93L a headache - could be a big deal; Katia struggling but could threaten Bermuda

By: Levi32 , 3:27 PM GMT on September 01, 2011

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Please note that these tidbits do NOT reflect the official forecasts of the National Hurricane Center, and should not be taken as such. While tropical cyclones exist in the Atlantic, the official NHC forecasts will be posted in the lower part of this blog. Please refer to those when making decisions, and heed the advisories and evacuation statements of your local National Weather Service Office.

If you can, playing the video in HD makes it much easier to see things. The video will play in low quality by default. If HD quality isn't available, then it will be in a few minutes. Let me know if you have problems with the video, and please feel free to ask me any questions regarding what I talk about in these tidbits, or about the weather in general. You can post in either of my blogs or on Youtube. I will do my best to answer. Thanks for stopping by!

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The video went kind of long today, but there is a lot to talk about. Invest 93L is going to be a headache for forecasters this weekend and early next week, as it will likely meander around the northwest Gulf of Mexico for a few days before moving inland. A move straight NW into the heart of Texas is unlikely due to the ridge there, and a deflection either WSW or northeast along the periphery of the ridge is likely. The big question is which direction will it choose and when will it choose it. A shortwave trough moving into the eastern U.S. in 3-4 days will try to tug 93L northeast, but it may or may not succeed. I ramble about a lot of stuff in the video regarding the pattern, but the main point is that much is going to depend on how strong 93L is and how it influences its own environment. 93L's strongest outflow channel is going to be to the southeast towards the NW Caribbean during its life, and if it strengthens substantially into a strong storm, that outflow will help strengthen the ridge to the southeast of 93L, between itself and Hurricane Katia to the east. This ridge would then increase the southwesterly steering flow over the Gulf of Mexico, and thus 93L would help propel itself northeastward into Louisiana. Because I think 93L has a chance to get fairly strong while sitting over very hot water for 4-5 days, I think the eventual end-game will be a northeast move into the Louisiana/MS area, after an initial loop to the WSW off the Texas coast and then back northward. This forecast has a larger than normal amount of uncertainty due to the complex pattern involved with weak steering currents, and the computer models are solidly divided in half between an eventual northeast movement and a WSW movement into south Texas or northern Mexico.

The benefit from 93L may be that with several days in the NW gulf it is sure to bring coastal Texas at least some showers periodically, which would be welcomed by many. However, if 93L doesn't move inland quickly this weekend, that kind of time over the 31C waters of the gulf could allow it to strengthen significantly, and a hurricane would be likely if 93L is still over water come Monday. This is the concerning part of this situation. The ECMWF shows a worst-case scenario by having 93L miss the first trough and sit still in the NW gulf for 8 days, strengthening into a major hurricane before moving into Louisiana in response to a 2nd trough. While the Euro is the outlier showing this solution, it illustrates the fragility of this pattern and just how hard it is going to be to make 93L go anywhere. Don't be surprised if my track forecast has to change during the coming days, and everyone along the gulf coast from northern Mexico to the western Florida panhandle should keep a very close eye on 93L.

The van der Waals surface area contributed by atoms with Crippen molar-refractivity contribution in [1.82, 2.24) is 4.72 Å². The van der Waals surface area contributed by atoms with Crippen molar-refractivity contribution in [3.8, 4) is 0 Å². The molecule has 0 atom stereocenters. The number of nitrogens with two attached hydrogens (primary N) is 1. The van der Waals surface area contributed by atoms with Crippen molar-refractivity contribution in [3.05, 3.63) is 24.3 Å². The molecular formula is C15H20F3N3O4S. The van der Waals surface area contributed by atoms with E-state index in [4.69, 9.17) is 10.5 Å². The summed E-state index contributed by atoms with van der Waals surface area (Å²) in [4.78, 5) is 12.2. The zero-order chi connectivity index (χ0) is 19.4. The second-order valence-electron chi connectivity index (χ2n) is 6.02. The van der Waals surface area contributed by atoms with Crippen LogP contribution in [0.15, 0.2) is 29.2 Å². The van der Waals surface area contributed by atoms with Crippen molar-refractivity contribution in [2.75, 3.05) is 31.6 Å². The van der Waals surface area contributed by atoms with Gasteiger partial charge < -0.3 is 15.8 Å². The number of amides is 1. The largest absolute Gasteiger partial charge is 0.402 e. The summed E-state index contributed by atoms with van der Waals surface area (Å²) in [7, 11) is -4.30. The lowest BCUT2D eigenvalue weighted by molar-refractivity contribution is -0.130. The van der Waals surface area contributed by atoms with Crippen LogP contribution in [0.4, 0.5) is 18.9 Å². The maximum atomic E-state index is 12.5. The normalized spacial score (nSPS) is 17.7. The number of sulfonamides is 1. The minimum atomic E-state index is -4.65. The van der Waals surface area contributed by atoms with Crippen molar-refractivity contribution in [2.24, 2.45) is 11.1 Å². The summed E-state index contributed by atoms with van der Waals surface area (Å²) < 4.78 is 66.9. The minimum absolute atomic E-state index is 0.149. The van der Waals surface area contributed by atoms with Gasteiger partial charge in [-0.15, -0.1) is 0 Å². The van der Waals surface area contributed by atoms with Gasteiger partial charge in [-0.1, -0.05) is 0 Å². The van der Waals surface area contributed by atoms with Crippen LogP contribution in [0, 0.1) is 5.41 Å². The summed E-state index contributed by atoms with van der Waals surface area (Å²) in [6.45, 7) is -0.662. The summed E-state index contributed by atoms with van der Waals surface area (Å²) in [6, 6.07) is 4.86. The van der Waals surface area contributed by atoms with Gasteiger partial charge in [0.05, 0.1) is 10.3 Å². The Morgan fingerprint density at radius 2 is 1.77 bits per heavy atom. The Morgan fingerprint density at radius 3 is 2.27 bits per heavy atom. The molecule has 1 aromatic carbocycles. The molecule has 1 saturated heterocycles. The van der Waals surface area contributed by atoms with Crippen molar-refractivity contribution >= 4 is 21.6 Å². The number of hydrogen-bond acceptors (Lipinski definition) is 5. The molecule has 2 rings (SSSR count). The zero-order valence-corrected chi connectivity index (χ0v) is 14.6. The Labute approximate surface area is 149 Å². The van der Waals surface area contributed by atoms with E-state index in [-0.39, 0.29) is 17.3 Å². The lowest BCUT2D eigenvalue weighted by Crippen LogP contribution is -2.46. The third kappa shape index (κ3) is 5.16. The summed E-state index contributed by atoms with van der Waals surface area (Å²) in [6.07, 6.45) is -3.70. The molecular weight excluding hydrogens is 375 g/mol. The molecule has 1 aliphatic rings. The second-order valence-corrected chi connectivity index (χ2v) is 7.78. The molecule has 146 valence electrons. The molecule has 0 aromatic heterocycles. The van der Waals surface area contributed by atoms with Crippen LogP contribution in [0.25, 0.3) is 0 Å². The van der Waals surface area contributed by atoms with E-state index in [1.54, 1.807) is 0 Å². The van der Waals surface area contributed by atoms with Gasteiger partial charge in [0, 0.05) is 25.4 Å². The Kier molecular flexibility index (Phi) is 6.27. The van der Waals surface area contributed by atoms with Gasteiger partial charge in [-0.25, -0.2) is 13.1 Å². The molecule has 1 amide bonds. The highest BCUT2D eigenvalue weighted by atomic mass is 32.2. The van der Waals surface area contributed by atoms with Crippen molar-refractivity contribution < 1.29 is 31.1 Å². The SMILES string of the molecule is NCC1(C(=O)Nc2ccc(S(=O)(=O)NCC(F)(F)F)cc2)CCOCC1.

Hurricane Katia is finally eating too much dry air this morning, and she may no longer be a hurricane for the moment, as her low-level center is nearly exposed. Eventually she should overcome this and strengthen again, but probably not beyond Cat 3 during her lifetime. The models still point at Bermuda, and although I still think the track will shift west between Bermuda and Cape Hatteras, folks on that island should keep a close eye on Katia. An eventual move up towards the Canadian Maritimes as a weakening tropical storm could occur as well. Chances of affecting the U.S. are slim right now, especially if we have Lee in the Gulf of Mexico after this weekend, as the ridge that he should build between himself and Katia would help force her northward as well.

We shall see what happens!

Invest 93L Model Track Forecasts:



Official NHC Forecast for Tropical Storm Katia:



Tropical Storm Katia Model Track Forecasts:



Caribbean/East Pacific Visible/IR2 Satellite (click image for loop):



Central Atlantic Visible/IR2 Satellite (click image for loop):



Atlantic Tropical Surface Analysis:



200mb Vertical Velocity Potential (green areas represent upward motion associated with the MJO):






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33. Levi32
1:11 AM GMT on September 02, 2011
Quoting spathy:
Hi Levi
Watch all your updates.
I love them.



BTW

Take care of your cold/allergies.

I heard that stuffiness.


Haha - Yes ma'am :P
Member Since: November 24, 2005 Posts: 635 Comments: 26754
31. Levi32
11:54 PM GMT on September 01, 2011
NHC track follows the model consensus into western Louisiana in 48 hours. This short of a time over water means a moderate tropical storm is all TD 13 would get to, making it a big water storm, dumping over a foot of rain in LA. Any slowing of this track or meandering in the NW gulf could result in a stronger storm. As I said this morning, if it's over water on Monday, it should be a hurricane. If it goes ashore before that, it's just a tropical storm.

Member Since: November 24, 2005 Posts: 635 Comments: 26754
30. WaterWitch11
11:52 PM GMT on September 01, 2011
ok....i'm sorry its working now.
Member Since: August 11, 2008 Posts: 3 Comments: 1924
29. Levi32
11:41 PM GMT on September 01, 2011
Quoting WaterWitch11:
i swear i just posted here. i love your blog, a lot of info. the video posted stops at 3:50. i do not think its on my end. thanks.


I've had nobody else have this problem, and it plays fine for me. Chances are it's on your end somewhere.